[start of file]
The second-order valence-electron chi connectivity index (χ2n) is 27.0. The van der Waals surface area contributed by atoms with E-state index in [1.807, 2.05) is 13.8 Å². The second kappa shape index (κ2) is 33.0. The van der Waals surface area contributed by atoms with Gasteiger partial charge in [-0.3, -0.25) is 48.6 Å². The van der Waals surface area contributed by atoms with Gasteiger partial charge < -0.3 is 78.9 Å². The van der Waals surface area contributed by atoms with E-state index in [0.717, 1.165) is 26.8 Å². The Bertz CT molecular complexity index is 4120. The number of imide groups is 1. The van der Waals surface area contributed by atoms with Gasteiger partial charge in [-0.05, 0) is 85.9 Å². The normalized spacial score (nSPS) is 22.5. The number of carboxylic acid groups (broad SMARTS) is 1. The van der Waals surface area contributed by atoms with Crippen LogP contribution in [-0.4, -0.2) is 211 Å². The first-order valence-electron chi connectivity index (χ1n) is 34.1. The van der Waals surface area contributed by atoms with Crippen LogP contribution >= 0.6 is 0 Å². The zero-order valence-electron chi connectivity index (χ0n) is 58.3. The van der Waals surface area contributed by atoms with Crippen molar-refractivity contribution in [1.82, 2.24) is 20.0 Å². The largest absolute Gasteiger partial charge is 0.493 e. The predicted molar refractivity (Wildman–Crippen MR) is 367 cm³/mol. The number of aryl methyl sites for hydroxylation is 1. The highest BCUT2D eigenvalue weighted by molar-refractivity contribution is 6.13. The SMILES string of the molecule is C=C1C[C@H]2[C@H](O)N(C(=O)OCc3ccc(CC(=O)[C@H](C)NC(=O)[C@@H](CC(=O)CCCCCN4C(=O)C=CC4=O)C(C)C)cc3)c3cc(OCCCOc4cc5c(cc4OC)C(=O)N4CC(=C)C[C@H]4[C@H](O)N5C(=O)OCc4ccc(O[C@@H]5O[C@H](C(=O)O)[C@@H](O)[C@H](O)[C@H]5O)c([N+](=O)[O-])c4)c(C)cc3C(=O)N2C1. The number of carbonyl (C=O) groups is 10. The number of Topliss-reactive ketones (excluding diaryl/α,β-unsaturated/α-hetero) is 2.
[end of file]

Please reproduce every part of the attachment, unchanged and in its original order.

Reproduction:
The second-order valence-electron chi connectivity index (χ2n) is 27.0. The van der Waals surface area contributed by atoms with E-state index in [1.807, 2.05) is 13.8 Å². The second kappa shape index (κ2) is 33.0. The van der Waals surface area contributed by atoms with Gasteiger partial charge in [-0.3, -0.25) is 48.6 Å². The van der Waals surface area contributed by atoms with Gasteiger partial charge < -0.3 is 78.9 Å². The van der Waals surface area contributed by atoms with E-state index in [0.717, 1.165) is 26.8 Å². The Bertz CT molecular complexity index is 4120. The number of imide groups is 1. The van der Waals surface area contributed by atoms with Gasteiger partial charge in [-0.05, 0) is 85.9 Å². The normalized spacial score (nSPS) is 22.5. The number of carboxylic acid groups (broad SMARTS) is 1. The van der Waals surface area contributed by atoms with Crippen LogP contribution in [-0.4, -0.2) is 211 Å². The first-order valence-electron chi connectivity index (χ1n) is 34.1. The van der Waals surface area contributed by atoms with Crippen LogP contribution >= 0.6 is 0 Å². The zero-order valence-electron chi connectivity index (χ0n) is 58.3. The van der Waals surface area contributed by atoms with Crippen molar-refractivity contribution in [1.82, 2.24) is 20.0 Å². The largest absolute Gasteiger partial charge is 0.493 e. The predicted molar refractivity (Wildman–Crippen MR) is 367 cm³/mol. The number of aryl methyl sites for hydroxylation is 1. The highest BCUT2D eigenvalue weighted by molar-refractivity contribution is 6.13. The SMILES string of the molecule is C=C1C[C@H]2[C@H](O)N(C(=O)OCc3ccc(CC(=O)[C@H](C)NC(=O)[C@@H](CC(=O)CCCCCN4C(=O)C=CC4=O)C(C)C)cc3)c3cc(OCCCOc4cc5c(cc4OC)C(=O)N4CC(=C)C[C@H]4[C@H](O)N5C(=O)OCc4ccc(O[C@@H]5O[C@H](C(=O)O)[C@@H](O)[C@H](O)[C@H]5O)c([N+](=O)[O-])c4)c(C)cc3C(=O)N2C1. The number of carbonyl (C=O) groups is 10. The number of Topliss-reactive ketones (excluding diaryl/α,β-unsaturated/α-hetero) is 2.